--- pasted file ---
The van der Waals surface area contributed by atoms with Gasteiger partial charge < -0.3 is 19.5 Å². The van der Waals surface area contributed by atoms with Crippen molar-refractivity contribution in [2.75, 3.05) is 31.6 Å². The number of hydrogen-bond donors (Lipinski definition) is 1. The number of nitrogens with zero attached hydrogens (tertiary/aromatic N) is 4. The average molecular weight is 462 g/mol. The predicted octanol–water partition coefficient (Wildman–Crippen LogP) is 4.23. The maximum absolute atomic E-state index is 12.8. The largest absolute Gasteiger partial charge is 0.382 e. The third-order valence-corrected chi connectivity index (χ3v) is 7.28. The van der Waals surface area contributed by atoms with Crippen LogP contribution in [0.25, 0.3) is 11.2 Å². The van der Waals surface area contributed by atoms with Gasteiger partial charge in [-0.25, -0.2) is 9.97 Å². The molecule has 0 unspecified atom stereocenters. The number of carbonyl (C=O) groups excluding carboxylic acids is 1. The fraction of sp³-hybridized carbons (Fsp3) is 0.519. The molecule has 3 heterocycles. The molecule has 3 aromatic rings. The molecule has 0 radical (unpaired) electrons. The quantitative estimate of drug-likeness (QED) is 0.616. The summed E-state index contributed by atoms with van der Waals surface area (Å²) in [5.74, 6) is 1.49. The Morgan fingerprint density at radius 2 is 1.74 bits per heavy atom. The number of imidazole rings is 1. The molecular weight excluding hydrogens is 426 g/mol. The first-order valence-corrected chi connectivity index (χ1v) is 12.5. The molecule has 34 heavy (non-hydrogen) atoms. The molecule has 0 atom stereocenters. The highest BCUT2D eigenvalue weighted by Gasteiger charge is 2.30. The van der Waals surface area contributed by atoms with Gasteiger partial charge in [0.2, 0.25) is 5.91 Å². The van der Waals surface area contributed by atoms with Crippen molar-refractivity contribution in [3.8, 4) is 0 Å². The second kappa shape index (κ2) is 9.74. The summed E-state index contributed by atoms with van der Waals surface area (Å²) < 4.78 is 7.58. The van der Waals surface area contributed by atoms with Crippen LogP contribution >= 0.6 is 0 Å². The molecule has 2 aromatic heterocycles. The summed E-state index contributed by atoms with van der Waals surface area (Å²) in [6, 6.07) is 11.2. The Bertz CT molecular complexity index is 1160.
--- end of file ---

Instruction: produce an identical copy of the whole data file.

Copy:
The van der Waals surface area contributed by atoms with Gasteiger partial charge < -0.3 is 19.5 Å². The van der Waals surface area contributed by atoms with Crippen molar-refractivity contribution in [2.75, 3.05) is 31.6 Å². The number of hydrogen-bond donors (Lipinski definition) is 1. The number of nitrogens with zero attached hydrogens (tertiary/aromatic N) is 4. The average molecular weight is 462 g/mol. The predicted octanol–water partition coefficient (Wildman–Crippen LogP) is 4.23. The maximum absolute atomic E-state index is 12.8. The largest absolute Gasteiger partial charge is 0.382 e. The third-order valence-corrected chi connectivity index (χ3v) is 7.28. The van der Waals surface area contributed by atoms with Crippen LogP contribution in [0.25, 0.3) is 11.2 Å². The van der Waals surface area contributed by atoms with Gasteiger partial charge in [-0.25, -0.2) is 9.97 Å². The molecule has 0 unspecified atom stereocenters. The number of carbonyl (C=O) groups excluding carboxylic acids is 1. The fraction of sp³-hybridized carbons (Fsp3) is 0.519. The molecule has 3 heterocycles. The molecule has 3 aromatic rings. The molecule has 0 radical (unpaired) electrons. The quantitative estimate of drug-likeness (QED) is 0.616. The summed E-state index contributed by atoms with van der Waals surface area (Å²) in [5.74, 6) is 1.49. The Morgan fingerprint density at radius 2 is 1.74 bits per heavy atom. The number of imidazole rings is 1. The molecular weight excluding hydrogens is 426 g/mol. The first-order valence-corrected chi connectivity index (χ1v) is 12.5. The molecule has 34 heavy (non-hydrogen) atoms. The molecule has 0 atom stereocenters. The highest BCUT2D eigenvalue weighted by Gasteiger charge is 2.30. The van der Waals surface area contributed by atoms with Gasteiger partial charge in [0.2, 0.25) is 5.91 Å². The van der Waals surface area contributed by atoms with Crippen molar-refractivity contribution in [3.8, 4) is 0 Å². The second kappa shape index (κ2) is 9.74. The summed E-state index contributed by atoms with van der Waals surface area (Å²) < 4.78 is 7.58. The van der Waals surface area contributed by atoms with Crippen LogP contribution >= 0.6 is 0 Å². The molecule has 2 aromatic heterocycles. The summed E-state index contributed by atoms with van der Waals surface area (Å²) in [6, 6.07) is 11.2. The Bertz CT molecular complexity index is 1160.